London, at first glance, appears to be a vast impersonal city. Yet if you take a closer look at it you discover that it is a city of distinctive neighbourhoods.
Of villages and districts that have, over time, been absorbed into the fabric of the modern metropolis.
Only by walking through its streets can you begin to appreciate the eclectic mix of neighbourhoods to be found in the capital, and our London walks make the perfect way to discover this hidden side of London.
We offer a wide variety of London walks that cover the City and Westminster and today we thought we’d introduce you to the history of these two distinctive parts of London and explain what differentiates them
History of on Our London walks.
The visitor to London, brought up in a town or city planned and designed according to some logical scheme, may at first find the apparent lack of order or planning in London’s street pattern perplexing.
Instead of being numbered and running east-west or north-south, the streets here have names, and to add to the confusion the name of a street will often change part way along. The streets curve, wind, nearly double back on themselves.
London’s street plan would appear to have been developed by anarchists, drunks or surrealists. Yet there is a logic behind the apparent disorder: it is an historical one covering nearly two thousand years of development and redevelopment.
The area we today call Greater London covers 680 square miles and is controlled by more than thirty local government authorities, but the original London was a minuscule area covering only one square mile.
The City of London founded by the Romans in AD 43 was until 1760 surrounded by an imposing wall on three sides and by the River Thames on the fourth. Even today the City is an independent territory governing itself almost in isolation from national government. We explore and explain this our our City of London walks.
Beyond the walls of the city were villages and hamlets — Kensington, Chelsea, Bermondsey, Tower Hamlets, etc. — and these eventually grew to become the suburbs of the city itself. The fields between disappeared under a sea of brick and concrete. The winding roads and the innumerable ‘High Streets’ in London, are reminders of, on the one hand, the country lanes that connected the villages, and on the other, that each hamlet looked inward and so towards its own principal street.
To add to the confusion there is also the fact that Greater London contains within its area not one but two cities which developed quite independently of each other — the Cities of London and of Westminster. It is the district in which these two cities border each other that this chapter will examine, the district flanking the double-named street Strand/Fleet Street, the area of the Inns of Court, the Royal Courts of Justice, of the Temple, Lincoln’s Inn and Lincoln’s Inn Fields.
In 1060 King Edward the Confessor moved his residence from the ancient City of London westward along the riverbank to a location next to a monastic settlement that would eventually become Westminster Abbey. As we explain on our Westminster London walks, this was to have a profound effect on the development of London, separating the City of London, which would continue to develop as a commercial and financial centre, from the City of Westminster, which would become the seat of royal and later parliamentary government.
In Edward’s day the City was connected to Westminster by a sandy bridle path along the north bank of the Thames. This path was later replaced by a road which in Westminster was called the Strand (as in beach) and in the City was called Fleet Street (after the River Fleet which flowed at its eastern end).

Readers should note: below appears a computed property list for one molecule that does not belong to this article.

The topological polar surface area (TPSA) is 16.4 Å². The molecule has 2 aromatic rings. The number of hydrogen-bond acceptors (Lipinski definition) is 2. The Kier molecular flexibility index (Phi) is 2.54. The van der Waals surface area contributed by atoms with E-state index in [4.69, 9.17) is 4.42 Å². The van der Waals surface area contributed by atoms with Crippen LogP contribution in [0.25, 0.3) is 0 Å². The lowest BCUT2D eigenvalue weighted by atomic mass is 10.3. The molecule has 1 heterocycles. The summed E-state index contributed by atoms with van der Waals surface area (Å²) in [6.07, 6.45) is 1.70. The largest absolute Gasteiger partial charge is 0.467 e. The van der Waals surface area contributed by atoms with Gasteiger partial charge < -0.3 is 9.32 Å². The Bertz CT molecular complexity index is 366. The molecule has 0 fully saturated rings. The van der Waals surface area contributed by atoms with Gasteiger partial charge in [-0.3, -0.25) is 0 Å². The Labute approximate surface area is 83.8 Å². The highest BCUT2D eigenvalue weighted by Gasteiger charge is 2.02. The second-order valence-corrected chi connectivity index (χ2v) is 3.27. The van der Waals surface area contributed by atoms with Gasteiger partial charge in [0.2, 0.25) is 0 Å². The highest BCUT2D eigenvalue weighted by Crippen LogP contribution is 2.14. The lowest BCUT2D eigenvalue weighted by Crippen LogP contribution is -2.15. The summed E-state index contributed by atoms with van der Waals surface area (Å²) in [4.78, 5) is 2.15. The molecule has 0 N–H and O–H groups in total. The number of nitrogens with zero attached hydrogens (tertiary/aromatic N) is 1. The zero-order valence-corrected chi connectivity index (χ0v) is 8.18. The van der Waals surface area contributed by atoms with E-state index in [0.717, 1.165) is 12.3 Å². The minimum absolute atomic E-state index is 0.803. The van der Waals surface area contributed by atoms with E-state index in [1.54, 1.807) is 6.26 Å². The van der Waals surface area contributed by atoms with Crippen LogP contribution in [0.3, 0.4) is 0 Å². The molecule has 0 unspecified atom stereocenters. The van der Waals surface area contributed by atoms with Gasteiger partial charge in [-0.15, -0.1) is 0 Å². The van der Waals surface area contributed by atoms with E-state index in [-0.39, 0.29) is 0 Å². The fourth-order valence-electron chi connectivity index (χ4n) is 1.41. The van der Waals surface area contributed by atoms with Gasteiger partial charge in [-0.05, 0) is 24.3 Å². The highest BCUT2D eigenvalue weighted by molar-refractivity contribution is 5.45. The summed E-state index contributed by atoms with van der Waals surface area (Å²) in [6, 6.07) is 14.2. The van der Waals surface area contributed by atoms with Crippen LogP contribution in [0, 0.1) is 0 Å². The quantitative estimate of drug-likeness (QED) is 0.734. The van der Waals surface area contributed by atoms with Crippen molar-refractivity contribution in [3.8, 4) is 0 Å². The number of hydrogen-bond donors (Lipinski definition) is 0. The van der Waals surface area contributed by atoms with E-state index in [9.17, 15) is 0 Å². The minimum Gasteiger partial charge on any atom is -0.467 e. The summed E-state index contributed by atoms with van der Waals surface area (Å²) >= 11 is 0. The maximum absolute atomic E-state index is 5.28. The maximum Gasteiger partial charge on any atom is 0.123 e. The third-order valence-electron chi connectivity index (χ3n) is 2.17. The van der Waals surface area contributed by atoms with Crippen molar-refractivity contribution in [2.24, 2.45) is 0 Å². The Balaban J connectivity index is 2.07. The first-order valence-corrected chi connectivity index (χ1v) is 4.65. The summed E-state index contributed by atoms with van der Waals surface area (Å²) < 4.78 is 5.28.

At a point on the road that was originally unoccupied land a chain had been stretched as one of the outer defences of the City of London. This place was described in 1301 as ‘a void place extra Barram Novi Templi’ (outside Temple Bar).
Temple Bar derived its name from the Knights Templar who in 1162 had founded their English headquarters about halfway along this road. By 1351 the chain had been replaced by a permanent gateway with a prison above it and was now the administrative boundary of the two cities.
In those days merchants, noblemen and the general populace still lived largely within the walls of the City and there were open fields between the City and Westminster.
By the time of Queen Elizabeth I the noblemen, in order to be closer to the royal court, had built houses along the riverbank south of the Strand. In 1666 the Great Fire of London destroyed some nine-tenths of the City and now many wealthy men and aristocrats took the opportunity to settle outside of the City itself.
They built in the area north of the Strand, the part of Westminster known today as the West End. Here they created spacious and well ordered squares in deliberate contrast to the narrow, treeless streets and winding alleyways of the older City.
The latter part of the seventeenth century saw intense speculative development, and stylish Palladian townhouses were built, in marked contrast to the less sophisticated pomp of the merchants’ houses and the public buildings of the City.
Each city represented a different ethos; one a city of aristocratic fops seeking preference at court as a means of supporting their elegant but vacuous lifestyles, the other a city of Puritans, Presbyterians and Calvinists ruthlessly dedicated to the pursuit of profit through shipping, insurance, financial speculation and general trade. The City merchants deeply disapproved of the fripperies of the West End with its expense on fine clothing, carriages, the theatre, literature and art. In turn the West End found the moneymakers boorish.
All this history is featured on our West End and City of London walks on which you can walk through the very streets where the history was made and where the two distinctive cities evolved.